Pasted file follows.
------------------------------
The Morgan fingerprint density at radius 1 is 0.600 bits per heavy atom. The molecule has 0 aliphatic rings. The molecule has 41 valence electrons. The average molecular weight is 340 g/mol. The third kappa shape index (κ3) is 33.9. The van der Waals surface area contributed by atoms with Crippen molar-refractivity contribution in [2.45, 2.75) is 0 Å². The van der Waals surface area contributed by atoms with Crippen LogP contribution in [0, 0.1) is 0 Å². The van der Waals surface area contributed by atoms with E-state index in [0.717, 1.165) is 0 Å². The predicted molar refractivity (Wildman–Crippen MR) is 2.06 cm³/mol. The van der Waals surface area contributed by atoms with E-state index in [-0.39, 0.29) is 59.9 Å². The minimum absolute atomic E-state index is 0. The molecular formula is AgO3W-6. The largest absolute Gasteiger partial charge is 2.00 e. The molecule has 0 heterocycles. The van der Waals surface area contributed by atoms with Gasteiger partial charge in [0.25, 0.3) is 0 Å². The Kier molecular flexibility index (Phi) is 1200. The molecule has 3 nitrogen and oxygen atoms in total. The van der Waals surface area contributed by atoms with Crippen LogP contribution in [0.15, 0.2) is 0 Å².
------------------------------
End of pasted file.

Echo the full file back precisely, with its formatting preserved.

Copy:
The Morgan fingerprint density at radius 1 is 0.600 bits per heavy atom. The molecule has 0 aliphatic rings. The molecule has 41 valence electrons. The average molecular weight is 340 g/mol. The third kappa shape index (κ3) is 33.9. The van der Waals surface area contributed by atoms with Crippen molar-refractivity contribution in [2.45, 2.75) is 0 Å². The van der Waals surface area contributed by atoms with Crippen LogP contribution in [0, 0.1) is 0 Å². The van der Waals surface area contributed by atoms with E-state index in [0.717, 1.165) is 0 Å². The predicted molar refractivity (Wildman–Crippen MR) is 2.06 cm³/mol. The van der Waals surface area contributed by atoms with E-state index in [-0.39, 0.29) is 59.9 Å². The minimum absolute atomic E-state index is 0. The molecular formula is AgO3W-6. The largest absolute Gasteiger partial charge is 2.00 e. The molecule has 0 heterocycles. The van der Waals surface area contributed by atoms with Gasteiger partial charge in [0.25, 0.3) is 0 Å². The Kier molecular flexibility index (Phi) is 1200. The molecule has 3 nitrogen and oxygen atoms in total. The van der Waals surface area contributed by atoms with Crippen LogP contribution in [0.15, 0.2) is 0 Å².